You’ve finally picked out the home of your dreams and figured all of the mortgage and financing information that goes along with it. You’re just about ready to plop down a relatively manageable down payment and take the keys.
Surprise! The amount of cash you owe upfront is more than double what you expected it to be! What the heck happened?
The truth is that a number of factors come into play when you’re ready to close on a home, and all will add to the amount you owe before you can move in. These are important to consider when planning what you can afford to put down on a new home, and should be carefully discussed with your realtor to make sure you’re not walking into a situation that will put you in financial crisis.
Here are the three major categories of upfront costs, aside from a down payment, that all new homebuyers must remember to plan for.
Most people are familiar with the concept of closing costs, but few truly appreciate how many factors come into play when determining these fees, and how much it can cost a homebuyer.
First, there are a number of title fees that must be paid when closing on a home. Consider that you’re buying a home for $250,000 with a $8,750 down payment. Between the owner’s title, lender’s title and other considerations, these fees can amount to more than $2,000. Then the government takes a slice in the form of of a recording fee and transfer taxes. You’ll more than likely need to pay a third-party to conduct a survey and an appraisal of your property. Finally—and this variable can differ dramatically—different lenders charge different loan origination fees.
Everyone has heard of closing costs, but few realize just how many separate costs are included in that concept.
So you’re now looking at a downpayment as well as significant closing costs…and you’re not out of the woods yet. There are still further upfront costs to be paid before you can enter your new home!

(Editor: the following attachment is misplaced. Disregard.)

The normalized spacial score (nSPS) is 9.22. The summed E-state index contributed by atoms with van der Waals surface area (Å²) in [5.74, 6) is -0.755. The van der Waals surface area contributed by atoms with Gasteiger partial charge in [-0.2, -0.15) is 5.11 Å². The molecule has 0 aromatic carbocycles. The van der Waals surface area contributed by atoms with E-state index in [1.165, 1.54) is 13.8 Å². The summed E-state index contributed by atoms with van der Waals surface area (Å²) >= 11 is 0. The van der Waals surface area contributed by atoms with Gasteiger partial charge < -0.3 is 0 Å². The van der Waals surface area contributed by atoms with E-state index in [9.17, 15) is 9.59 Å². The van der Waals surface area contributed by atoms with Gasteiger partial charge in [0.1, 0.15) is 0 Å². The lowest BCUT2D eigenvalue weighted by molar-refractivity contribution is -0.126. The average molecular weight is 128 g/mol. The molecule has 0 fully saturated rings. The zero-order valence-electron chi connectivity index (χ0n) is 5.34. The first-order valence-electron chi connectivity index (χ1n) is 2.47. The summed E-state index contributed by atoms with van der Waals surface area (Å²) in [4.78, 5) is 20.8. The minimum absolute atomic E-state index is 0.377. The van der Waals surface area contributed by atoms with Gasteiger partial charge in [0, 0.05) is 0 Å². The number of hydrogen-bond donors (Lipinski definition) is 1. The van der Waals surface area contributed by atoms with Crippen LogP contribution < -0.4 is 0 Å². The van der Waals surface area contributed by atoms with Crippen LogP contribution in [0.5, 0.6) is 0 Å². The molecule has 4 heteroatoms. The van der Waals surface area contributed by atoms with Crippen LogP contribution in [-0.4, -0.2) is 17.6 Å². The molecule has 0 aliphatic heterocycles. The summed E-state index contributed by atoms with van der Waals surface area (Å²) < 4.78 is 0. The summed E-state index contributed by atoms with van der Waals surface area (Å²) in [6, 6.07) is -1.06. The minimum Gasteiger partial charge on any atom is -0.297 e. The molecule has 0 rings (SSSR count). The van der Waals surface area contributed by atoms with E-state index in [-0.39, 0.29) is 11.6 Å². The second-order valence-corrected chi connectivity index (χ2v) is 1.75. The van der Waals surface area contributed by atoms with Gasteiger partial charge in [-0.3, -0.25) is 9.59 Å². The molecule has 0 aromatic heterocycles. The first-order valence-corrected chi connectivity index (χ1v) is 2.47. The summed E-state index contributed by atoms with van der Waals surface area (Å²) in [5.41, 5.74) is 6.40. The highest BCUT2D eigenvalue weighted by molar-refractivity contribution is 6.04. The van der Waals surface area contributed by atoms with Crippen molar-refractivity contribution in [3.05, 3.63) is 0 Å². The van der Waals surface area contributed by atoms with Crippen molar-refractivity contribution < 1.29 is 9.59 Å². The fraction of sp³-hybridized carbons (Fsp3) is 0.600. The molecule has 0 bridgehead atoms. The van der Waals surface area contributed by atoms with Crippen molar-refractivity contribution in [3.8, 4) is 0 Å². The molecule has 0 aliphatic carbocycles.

The most common pre-paid cost that buyers must put down before acquiring a home is the homeowner’s insurance premium. Most loans will require at least one year of homeowner’s insurance paid in advance. For the aforementioned $250,000 home, that will come to around $2,400 added to the bill upfront.
FHA mortgages, the most common form on the market, require buyers to escrow for taxes and insurance. This means that you’ll end up paying one-twelfth of your yearly taxes and the insurance premium as part of your monthly mortgage payment.
Although that’s a monthly charge, buyers will be forced to start an escrow account, held by the lender. Typically, buyers must put three months worth of the insurance premium, as well as three months worth of the property taxes, into that escrow account.
Needless to say, you owe far more than your initial down payment at this point. For a full explanation of the charges that will come due when you buy a home, make sure to check out our video on the subject here. It’s important to keep closing costs, pre-paid costs and escrows in mind when looking for your perfect home.
Primary Mortgage Residential wants to help you get into a new home, and we offer a variety of resources to help you understand the financial process and how to get the best deal on your way to that home. Use these options to get expert tips on shopping for loans.
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